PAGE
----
Switching to the Dark Side {knitting}

Today's post is about something that's always been on my bucket list, yet it's something I never thought I'd actually enjoy and get into. In terms of crafts, sewing's always been my number one, my go to; pretty much just what I did. Crocheting never really worked out and knitting, well, I could hardly tell the difference between a knit and a pearl, let alone even begin to think about not accidentally adding/dropping stitches.



Which is why I guess it's somewhat surprising that I've knitted a jumper. A simple, raglan sleeve, one colour, all stocking stitch (bar the ribbing) one.

I'm not sure what inspired me to knit a jumper, but I do know that as I was flicking through patterns, seeing all the amazing fair-isle designs and intricate cabling that I knew I wanted to, one day, be able to create something like that. This of course if I managed to make it through my first jumper, which I'm pleased to say I have :)



Anyway, I chose what my Mum approved of as a simple, inexperienced-knitter-proof jumper, picked out some grayish-oatmeal coloured wool and got to work. To be entirely honest though, the needle size played quite the role when I was choosing my pattern since, you know, I didn't really want the jumper to never be finished!



Whilst making the jumper I learnt a tonne about knitting and patterns and just the whole process in general, so I thought I'd bullet point the main things I learnt...

  • It is possible to knit something without making a hole. This is probably what most put me off about knitting a garment; the fact that I couldn't knit a sampler without leaving a nice, big, gaping hole. Despite this I still just jumped into the jumper (note that unintentional alliteration ) without successfully completing a sampler and I think it worked out pretty okay.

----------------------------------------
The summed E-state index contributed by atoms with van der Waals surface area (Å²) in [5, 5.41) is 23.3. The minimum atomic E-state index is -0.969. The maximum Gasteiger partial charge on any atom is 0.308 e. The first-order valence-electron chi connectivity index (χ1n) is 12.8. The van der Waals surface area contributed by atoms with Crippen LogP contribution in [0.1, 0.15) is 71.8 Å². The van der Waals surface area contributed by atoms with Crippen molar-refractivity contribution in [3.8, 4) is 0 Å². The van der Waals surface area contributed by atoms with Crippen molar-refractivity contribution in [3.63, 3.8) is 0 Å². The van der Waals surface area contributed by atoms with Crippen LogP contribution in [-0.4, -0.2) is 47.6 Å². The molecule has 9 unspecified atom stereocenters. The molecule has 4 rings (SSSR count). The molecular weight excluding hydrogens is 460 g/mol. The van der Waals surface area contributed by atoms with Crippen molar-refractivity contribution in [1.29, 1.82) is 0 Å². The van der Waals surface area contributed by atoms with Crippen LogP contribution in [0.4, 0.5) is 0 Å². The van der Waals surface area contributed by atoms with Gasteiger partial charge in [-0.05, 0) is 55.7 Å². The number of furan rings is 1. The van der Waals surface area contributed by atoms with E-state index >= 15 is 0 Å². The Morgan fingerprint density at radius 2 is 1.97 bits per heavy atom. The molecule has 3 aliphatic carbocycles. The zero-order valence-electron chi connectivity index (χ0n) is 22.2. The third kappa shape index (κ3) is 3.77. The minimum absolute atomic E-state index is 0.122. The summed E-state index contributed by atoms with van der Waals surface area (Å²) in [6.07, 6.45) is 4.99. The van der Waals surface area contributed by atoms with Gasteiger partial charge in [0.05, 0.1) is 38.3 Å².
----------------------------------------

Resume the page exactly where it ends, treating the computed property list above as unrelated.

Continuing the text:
• Adding and decreasing stitches can go horribly wrong. Thus meaning you have to undo stuff. But it's alright, because once you figure out how to decrease a stitch without leaving a hole you're no longer crossing your fingers whilst knitting.
  • You actually have to pick-up the neckline. Who knew? I'm not sure why but I always thought it was like sewing where you'd knit a rectangle, fold in half, then stitch. Apparently not. Anyway, I've got a tiny hole (it's so miniature I'm not even counting it as a proper hole) from where I failed to pick up a stitch. The other thing is, I have to hold my head/face at just the right angle when I'm putting the jumper on, cause I casted off the neckline too tight. oops.
  • This next points a big one: stitching up seams is horrible. When I started the jumper I thought it would be the easiest part, since you know, I've done a fair amount of sewing (including hand sewing!) but no. Stitching up the seams managed to present a whole new challenge and it seemed to take forever. That being said, relative to the rest of the jumper it probably didn't take that long...

So that's about it, anyway, here's the proof that there were no holes...


The colours a little off on this one.













So yeah, I knitted a jumper, and now I think I'm going to attempt another :)

Thanks for reading!!
Katie XO